Category Archives: Political Heroes

Pedro Albizu Campos: Hero of the Puerto Rican People

By Miguel Rosario, Caitlin Selinger, and Kylie Steadman

Pedro Albizu Campos was the consummate hero. In 1921 he became the first Puerto Rican to graduate from Harvard Law School while mastering many different languages — English, Spanish, French, German, Portuguese, Italian, Latin, and Greek. After earning his Harvard law degree, he returned to Puerto Rico and opened a one-man law office where he accepted food, water, and clothing as payment for his legal services from people who could not afford a lawyer.

Pedro Albizu Campos was a man who was more concerned with the progress of the Puerto Rican people than with his own personal gain. As president of the Puerto Rican Nationalist Party (PNP), he was determined to lead Puerto Rico in its political battle against the United States for the island’s independence. It was during his time as president of the PNP that Puerto Rico would rally the most support it had ever seen towards its fight for political autonomy.

As befitting a hero, Albizu Campos was able to overcome considerable adversity. During his time in the United States, like many other people of color, he had to overcome blatant racism. After World War I broke out, Campos volunteered for the U.S. military and was commissioned Second Lieutenant in the army reserves. Upon completing his training Campos was assigned to the 375th Regiment, the unit reserved strictly for blacks—an act that was in accordance with the US military policies of the time due to racial segregation. Pedro Albizu Campos would eventually be honorably discharged in 1919 with the rank of First Lieutenant.

Campos graduated from Harvard Law School with the highest grade-point average in his entire law class, earning him the right to give the valedictorian speech at his graduation ceremony. Many people at Harvard did not appreciate having a mulatto Puerto Rican as valedictorian, so one of his professors delayed two of his final exams, thus keeping Campos from graduating on time. He would eventually receive his degree a year later after taking both exams and passing them while in Puerto Rico.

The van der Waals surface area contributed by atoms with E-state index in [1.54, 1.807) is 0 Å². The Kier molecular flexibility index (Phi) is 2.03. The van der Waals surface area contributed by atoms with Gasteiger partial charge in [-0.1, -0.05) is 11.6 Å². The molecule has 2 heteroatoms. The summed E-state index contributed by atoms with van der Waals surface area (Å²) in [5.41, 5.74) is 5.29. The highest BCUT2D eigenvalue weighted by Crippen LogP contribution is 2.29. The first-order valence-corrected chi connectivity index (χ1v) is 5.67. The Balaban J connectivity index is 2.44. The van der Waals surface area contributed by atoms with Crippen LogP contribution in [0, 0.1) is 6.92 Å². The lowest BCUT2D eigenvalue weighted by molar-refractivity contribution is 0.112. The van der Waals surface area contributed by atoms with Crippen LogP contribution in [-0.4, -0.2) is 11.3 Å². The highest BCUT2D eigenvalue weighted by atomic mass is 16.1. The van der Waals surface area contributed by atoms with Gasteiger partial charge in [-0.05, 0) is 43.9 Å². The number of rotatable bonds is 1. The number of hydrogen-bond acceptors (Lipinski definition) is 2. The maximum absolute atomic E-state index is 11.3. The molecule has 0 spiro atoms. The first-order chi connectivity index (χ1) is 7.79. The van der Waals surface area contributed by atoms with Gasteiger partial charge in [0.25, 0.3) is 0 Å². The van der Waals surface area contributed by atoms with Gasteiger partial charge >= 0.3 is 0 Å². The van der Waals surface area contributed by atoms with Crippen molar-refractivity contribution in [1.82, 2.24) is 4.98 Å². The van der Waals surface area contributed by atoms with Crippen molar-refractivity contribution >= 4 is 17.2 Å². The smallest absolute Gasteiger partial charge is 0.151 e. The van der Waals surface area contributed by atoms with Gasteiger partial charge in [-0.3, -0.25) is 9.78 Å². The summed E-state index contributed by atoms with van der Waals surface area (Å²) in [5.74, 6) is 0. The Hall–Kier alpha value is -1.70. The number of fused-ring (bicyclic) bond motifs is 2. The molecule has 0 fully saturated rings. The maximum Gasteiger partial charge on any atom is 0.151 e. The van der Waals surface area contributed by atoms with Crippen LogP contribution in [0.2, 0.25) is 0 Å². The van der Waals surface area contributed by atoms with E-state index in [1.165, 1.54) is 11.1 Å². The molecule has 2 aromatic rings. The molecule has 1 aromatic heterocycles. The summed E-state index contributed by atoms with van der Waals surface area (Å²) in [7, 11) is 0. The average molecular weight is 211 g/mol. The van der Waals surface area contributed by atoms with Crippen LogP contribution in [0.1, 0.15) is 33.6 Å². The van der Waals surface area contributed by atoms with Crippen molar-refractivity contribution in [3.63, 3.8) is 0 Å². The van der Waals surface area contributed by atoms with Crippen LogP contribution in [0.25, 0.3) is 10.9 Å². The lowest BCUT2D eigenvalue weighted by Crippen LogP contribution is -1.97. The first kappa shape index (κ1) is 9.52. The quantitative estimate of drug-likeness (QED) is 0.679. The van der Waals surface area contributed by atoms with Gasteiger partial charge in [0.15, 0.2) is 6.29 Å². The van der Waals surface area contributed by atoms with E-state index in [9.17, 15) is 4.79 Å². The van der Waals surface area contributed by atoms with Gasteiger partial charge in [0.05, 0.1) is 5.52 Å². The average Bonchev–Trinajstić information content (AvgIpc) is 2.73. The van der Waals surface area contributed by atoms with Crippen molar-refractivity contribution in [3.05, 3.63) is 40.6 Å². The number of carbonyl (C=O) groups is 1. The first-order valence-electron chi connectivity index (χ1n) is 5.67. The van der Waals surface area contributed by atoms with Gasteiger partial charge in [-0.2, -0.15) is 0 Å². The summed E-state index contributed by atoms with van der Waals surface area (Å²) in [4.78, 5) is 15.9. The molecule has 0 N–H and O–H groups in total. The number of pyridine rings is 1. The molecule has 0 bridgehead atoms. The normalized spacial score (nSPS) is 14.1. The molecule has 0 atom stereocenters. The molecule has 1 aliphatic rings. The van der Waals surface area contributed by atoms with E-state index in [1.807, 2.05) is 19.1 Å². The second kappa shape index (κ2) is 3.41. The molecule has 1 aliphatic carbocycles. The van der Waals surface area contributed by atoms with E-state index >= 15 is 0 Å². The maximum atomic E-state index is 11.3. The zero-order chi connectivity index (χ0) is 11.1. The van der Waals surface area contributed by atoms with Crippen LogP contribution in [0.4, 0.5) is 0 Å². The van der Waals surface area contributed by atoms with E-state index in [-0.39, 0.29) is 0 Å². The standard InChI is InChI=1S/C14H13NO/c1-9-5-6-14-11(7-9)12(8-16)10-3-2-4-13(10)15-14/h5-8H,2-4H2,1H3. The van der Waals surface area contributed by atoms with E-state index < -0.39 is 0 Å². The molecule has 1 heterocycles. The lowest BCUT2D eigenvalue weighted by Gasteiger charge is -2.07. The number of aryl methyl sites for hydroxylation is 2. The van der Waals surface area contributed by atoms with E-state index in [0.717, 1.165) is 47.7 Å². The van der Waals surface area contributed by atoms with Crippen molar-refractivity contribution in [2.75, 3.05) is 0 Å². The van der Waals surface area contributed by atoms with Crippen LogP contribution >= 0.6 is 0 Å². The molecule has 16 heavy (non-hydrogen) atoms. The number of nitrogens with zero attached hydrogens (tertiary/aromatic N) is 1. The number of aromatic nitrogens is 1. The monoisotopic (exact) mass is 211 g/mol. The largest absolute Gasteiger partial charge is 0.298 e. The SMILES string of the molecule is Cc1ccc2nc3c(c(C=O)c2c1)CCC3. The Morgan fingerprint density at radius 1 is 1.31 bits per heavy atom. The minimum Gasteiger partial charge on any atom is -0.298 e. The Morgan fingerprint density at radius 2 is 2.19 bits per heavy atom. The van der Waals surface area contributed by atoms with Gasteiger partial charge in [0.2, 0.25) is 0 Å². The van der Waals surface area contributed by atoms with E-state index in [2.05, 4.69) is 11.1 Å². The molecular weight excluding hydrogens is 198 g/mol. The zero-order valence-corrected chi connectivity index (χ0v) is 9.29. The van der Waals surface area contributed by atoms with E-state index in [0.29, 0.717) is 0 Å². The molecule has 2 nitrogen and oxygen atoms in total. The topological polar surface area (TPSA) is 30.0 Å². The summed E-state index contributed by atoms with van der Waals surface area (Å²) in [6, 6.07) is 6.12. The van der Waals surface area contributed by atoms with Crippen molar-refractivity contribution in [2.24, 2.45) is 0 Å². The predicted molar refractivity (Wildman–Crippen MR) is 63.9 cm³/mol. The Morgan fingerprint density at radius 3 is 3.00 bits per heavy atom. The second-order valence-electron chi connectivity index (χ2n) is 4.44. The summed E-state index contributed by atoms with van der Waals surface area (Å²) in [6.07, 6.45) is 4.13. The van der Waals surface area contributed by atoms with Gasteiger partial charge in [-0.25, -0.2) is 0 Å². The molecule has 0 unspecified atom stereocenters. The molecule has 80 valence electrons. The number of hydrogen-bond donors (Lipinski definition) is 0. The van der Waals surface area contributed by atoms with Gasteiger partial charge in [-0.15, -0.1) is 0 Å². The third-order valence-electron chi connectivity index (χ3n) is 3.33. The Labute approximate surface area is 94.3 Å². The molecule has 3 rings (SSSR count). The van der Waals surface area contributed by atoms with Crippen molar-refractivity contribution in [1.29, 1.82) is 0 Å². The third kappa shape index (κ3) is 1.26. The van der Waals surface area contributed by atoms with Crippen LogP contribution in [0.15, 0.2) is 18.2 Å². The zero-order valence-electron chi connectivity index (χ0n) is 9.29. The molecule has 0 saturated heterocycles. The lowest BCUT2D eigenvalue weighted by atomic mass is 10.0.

The conflicts that Pedro Albizu Campos experienced with the U.S. were his motivation for leading the PNP in its fight for Puerto Rico’s independence. During his time as president, members of the PNP met U.S. repression with armed resistance. In 1950 Campos was arrested as a political prisoner and was subjected to human radiation experiments leading to his death in 1965. Ironically enough this abuse occurred decades after Campos accused Dr. Cornelius Rhoads (a leading cancer specialists with the Rockefeller Institute) of injecting live cancer cells into Puerto Ricans to see if the cancer could spread. The accusations came from a manuscript Rhoads had written which Campos had published after getting his hands on it.

It was not until 1994 that the U.S. Department of Energy admitted to conducting these human radiation experiments on Campos and other individuals. Campos thus became the focal point of tension between the U.S. and Puerto Rico, putting his life on the line in the process. The lasting legacy of Pedro Albizu Campos and his fight for his people’s freedom has been compared to that of Patrick Henry, Nat Turner, Chief Crazy Horse, Frederick Douglass, and Nelson Mandela. Albizu’s political and military actions forever transformed Puerto Rico, its people, and its culture.

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Miguel Rosario, Caitlin Selinger, and Kylie Steadman are undergraduate students at the University of Richmond.  They are enrolled in Scott Allison’s Social Psychology course and composed this essay as part of their course requirement

John F. Kennedy: The Peace President?

By George R. Goethals

A great deal has been written and spoken about the 35th President of the United States, John F. Kennedy, who was assassinated over 50 years ago in November of 1963.  While nobody who was sentient at the time is likely to misremember Kennedy’s assassination – or the funeral that followed it, or the killing of his assassin on national television – recollections of Kennedy’s presidency are not so pure.  Human memory is imperfect in many ways.  At best, it is selective.  Much worse, memory is prey to numerous biases, errors and distortions.